Myth 1: “I should postpone knee replacement surgery as long as possible.”
Fact: This is incorrect! It is unnecessary to wait until the discomfort gets unbearable before having surgery. The extended life of joint replacements, on the other hand, allows people to consider surgery at a younger age (if required). Osteoarthritis is a degenerative condition that causes the joint surface to deteriorate and the structure of the bones around the knees to change. Waiting for surgery and postponing it unnecessarily makes the surgeon’s job more difficult, and it causes patients’ health to worsen over time, increasing the risk of surgery-related problems.
Myth 2: “I should keep taking my medications as long as possible to avoid having to get a knee replacement.”
Fact: Painkillers only provide symptomatic relief for a short time, and long-term use is associated with major adverse effects such as renal failure and peptic ulcers. Advanced arthritis necessitates surgery and cannot be treated with medications. Several rheumatoid arthritis patients require knee replacement at an early age. Because of technological obstacles, repairing a severely injured knee may diminish the longevity of the restored joint.
Myth 3. “I’m Too Old For Surgery”
Fact – Having surgery at any age is not a contradiction. If clinically fit, older adults can have total knee replacement surgery at any age. Even at the age of 87, we have patients who have had knee replacement surgery and enjoy life following the procedure.
Myth 4: Knee replacement surgery is extremely painful. In the postoperative period, there is a lot of pain.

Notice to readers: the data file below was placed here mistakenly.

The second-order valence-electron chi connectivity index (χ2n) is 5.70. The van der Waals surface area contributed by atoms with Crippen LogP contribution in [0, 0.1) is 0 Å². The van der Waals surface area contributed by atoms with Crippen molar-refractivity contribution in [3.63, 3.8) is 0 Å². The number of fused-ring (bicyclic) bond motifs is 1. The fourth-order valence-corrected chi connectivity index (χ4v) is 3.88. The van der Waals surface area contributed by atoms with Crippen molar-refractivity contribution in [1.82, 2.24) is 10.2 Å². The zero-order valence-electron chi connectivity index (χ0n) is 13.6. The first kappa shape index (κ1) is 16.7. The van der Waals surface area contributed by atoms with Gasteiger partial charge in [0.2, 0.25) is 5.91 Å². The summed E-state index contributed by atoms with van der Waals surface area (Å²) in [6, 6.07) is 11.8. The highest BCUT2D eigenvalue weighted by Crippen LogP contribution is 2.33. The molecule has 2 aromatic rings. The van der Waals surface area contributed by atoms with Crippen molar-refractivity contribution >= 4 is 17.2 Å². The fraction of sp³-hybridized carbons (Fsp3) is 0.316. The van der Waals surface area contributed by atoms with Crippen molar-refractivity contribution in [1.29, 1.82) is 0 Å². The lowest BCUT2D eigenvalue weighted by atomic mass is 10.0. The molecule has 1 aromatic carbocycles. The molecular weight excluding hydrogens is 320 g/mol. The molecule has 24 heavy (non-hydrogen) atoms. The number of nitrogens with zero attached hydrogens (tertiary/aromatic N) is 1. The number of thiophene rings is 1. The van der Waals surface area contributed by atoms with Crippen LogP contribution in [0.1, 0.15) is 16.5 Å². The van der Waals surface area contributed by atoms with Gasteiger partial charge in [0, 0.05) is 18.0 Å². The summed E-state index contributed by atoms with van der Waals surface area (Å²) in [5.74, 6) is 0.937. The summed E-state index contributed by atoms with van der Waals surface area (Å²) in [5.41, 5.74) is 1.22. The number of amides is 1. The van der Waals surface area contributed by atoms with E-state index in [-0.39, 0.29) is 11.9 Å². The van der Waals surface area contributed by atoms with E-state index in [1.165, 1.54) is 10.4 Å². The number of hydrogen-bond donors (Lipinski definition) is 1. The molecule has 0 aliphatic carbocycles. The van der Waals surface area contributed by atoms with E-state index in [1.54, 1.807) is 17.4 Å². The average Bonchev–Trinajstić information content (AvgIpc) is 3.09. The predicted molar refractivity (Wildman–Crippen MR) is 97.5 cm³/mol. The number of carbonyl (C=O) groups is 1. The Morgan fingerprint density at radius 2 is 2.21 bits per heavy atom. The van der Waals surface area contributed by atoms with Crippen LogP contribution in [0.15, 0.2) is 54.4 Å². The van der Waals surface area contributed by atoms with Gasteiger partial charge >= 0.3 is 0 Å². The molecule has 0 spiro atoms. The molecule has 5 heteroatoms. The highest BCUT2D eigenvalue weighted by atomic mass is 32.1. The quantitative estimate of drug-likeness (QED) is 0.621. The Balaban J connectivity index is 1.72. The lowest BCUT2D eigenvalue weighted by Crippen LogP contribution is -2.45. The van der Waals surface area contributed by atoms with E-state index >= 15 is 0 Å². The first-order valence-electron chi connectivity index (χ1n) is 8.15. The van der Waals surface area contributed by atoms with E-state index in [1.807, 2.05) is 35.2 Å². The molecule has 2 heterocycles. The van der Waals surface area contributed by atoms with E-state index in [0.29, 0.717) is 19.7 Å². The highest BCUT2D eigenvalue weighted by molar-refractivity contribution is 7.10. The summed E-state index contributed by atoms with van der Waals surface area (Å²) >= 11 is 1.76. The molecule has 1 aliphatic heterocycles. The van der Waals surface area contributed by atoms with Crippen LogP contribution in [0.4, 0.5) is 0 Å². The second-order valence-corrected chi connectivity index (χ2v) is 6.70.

Fact – Modern pain management, such as a multimodal approach, guarantees that the patient is pain-free during surgery and recovers quickly.
Myth 5: Knee replacement prevents you from driving.
Fact – Once again, this is a total myth. After knee surgery, driving is a lot simpler. Within 6-8 weeks of surgery, most patients can drive.
Myth 6: It Takes Months To Recover From A Knee Replacement.
Fact – Patients become independent for going to the toilet after 24-48 hours following the operation. By this period, weight-bearing and knee bending are acceptable. Patients can engage in outdoor social activities after around three weeks. Ladies can enter the kitchen and begin preparing food as soon as four weeks after surgery. At six weeks, most patients can return to work.
Myth 7: “Because I’m obese, I won’t be able to get knee replacement surgery.”
Fact – Knee replacement surgery can be performed effectively in obese patients. The study demonstrates comparable results compared to ordinary weight people; however, the surgery takes more experience and particular approaches. Patients may wait longer than necessary in the hopes of losing weight before surgery. In reality, losing weight with a painful arthritic joint is difficult because the patient is less mobile. On the contrary, several of our patients lost weight following knee replacement because they could participate in brisk walking and exercise programs.